“Do you know Diva’s?” I didn’t. “Oh. Man, you’ve got to go. It’s over in Polk Gulch. Me and my buddy James hit that place up last night, and man, shit, the girls there are fucking un-bee-leave-O-bull. Let me tell you, I’ve never seen so many hot and tight bods in one place like that. Shit. They were putting the cunt in country, you know what I mean?” I didn’t. “I was like walking around with my eyes popping out of my head, and something popping out of my pants too, ha!” He gave me one of those knowing winks. I didn’t know, and I didn’t want to know, and I tried to move a few feet to my left, and stepped off the curb into the street, and then crossed the street and started looking at the old weathered façade of the Patrick & Co. building next door to Sutter Station, but he just kept following me and jabbering away.

After a few more of his inane stories, one of which involved him singing a karaoke rendition of Air Supply’s Making Love Out Of Nothing At All to a roomful of Japanese businessmen, I decided enough was enough, ground my cigarette out in the street, gave him a friendly wave gesture of some sort, and told him I had to be off to pastures new. I think I said farewell. It was weird. He was one jolly son of a bitch, I’ll give him that.

I walked off down Sansome and hung a right on Bush. One of my favorite buildings in all of San Francisco is right there on Bush, and I wanted to go look at it.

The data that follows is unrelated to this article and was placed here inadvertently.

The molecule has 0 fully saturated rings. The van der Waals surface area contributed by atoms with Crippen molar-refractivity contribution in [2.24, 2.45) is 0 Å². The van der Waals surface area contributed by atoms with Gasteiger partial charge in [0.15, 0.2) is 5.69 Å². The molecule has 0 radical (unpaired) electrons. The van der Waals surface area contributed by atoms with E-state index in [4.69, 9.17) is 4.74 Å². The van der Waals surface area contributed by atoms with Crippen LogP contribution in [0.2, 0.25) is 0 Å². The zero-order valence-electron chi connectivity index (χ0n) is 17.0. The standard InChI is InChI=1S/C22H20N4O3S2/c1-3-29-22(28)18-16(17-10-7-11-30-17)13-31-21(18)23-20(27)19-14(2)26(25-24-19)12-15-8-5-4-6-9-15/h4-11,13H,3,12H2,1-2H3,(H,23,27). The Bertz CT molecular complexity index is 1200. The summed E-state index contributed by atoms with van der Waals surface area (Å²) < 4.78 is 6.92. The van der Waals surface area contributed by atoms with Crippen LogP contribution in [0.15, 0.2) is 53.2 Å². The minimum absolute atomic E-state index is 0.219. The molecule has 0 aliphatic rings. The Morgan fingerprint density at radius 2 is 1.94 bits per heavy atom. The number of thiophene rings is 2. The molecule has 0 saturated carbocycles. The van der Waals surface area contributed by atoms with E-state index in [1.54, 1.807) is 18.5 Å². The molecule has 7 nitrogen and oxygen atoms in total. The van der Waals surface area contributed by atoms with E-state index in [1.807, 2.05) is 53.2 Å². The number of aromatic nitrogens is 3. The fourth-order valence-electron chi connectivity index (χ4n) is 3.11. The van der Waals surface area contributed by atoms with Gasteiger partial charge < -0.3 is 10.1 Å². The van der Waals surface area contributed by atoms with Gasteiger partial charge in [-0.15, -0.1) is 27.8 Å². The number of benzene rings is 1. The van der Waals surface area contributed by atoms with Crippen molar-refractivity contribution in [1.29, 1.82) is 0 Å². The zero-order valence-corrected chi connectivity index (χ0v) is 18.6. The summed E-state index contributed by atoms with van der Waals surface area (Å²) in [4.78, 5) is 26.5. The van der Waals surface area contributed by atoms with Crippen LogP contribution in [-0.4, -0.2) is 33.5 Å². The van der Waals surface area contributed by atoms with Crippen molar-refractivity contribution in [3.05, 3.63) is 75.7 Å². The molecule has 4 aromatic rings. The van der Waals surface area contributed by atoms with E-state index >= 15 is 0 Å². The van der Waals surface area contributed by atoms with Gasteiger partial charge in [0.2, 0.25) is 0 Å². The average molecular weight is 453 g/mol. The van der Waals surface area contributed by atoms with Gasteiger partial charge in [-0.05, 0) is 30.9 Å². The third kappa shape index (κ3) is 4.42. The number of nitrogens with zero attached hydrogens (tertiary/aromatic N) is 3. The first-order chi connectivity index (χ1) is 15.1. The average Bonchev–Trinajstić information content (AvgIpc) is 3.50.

The Demerol must have been peaking because when I looked up at that building—which is only about twenty feet wide, and is squashed between the much larger and taller Shell and Grant buildings—the windows seemed to be bending, the bricks too, and I swear I heard it whine a few times from the doorway of the Sushi place on the bottom floor. I blinked a few times and shook my head, stood there panting by the Crown Zellerbach building across the street, trying to regain my equilibrium. I looked up again. The glazed terracotta tiles were sweating. The Shell building was flexing its brick biceps and cramping those ten slender stories even more, making the poor thin building seem to wilt, like it was being smashed by a garbage compactor. I didn’t like what I was seeing. The bowed windows were straining to keep their shape. The Grant building didn’t care. It just stood there indifferent, ominous, and stolid as a soldier in a firing squad line. Then things started shifting. Shapes became other shapes. The moon streamed back to life and mashed itself against the black belly of the sky, leaving whitish steaks of moon jelly. I didn’t care about that building so much anymore. I walked away, stepping in and out of the pools of the streetlamps’ sodium yellow light as I trod off down Battery, singing in a low whisper that damn Air Supply song that was now stuck in my head...out of nothing all, out of nothing at all.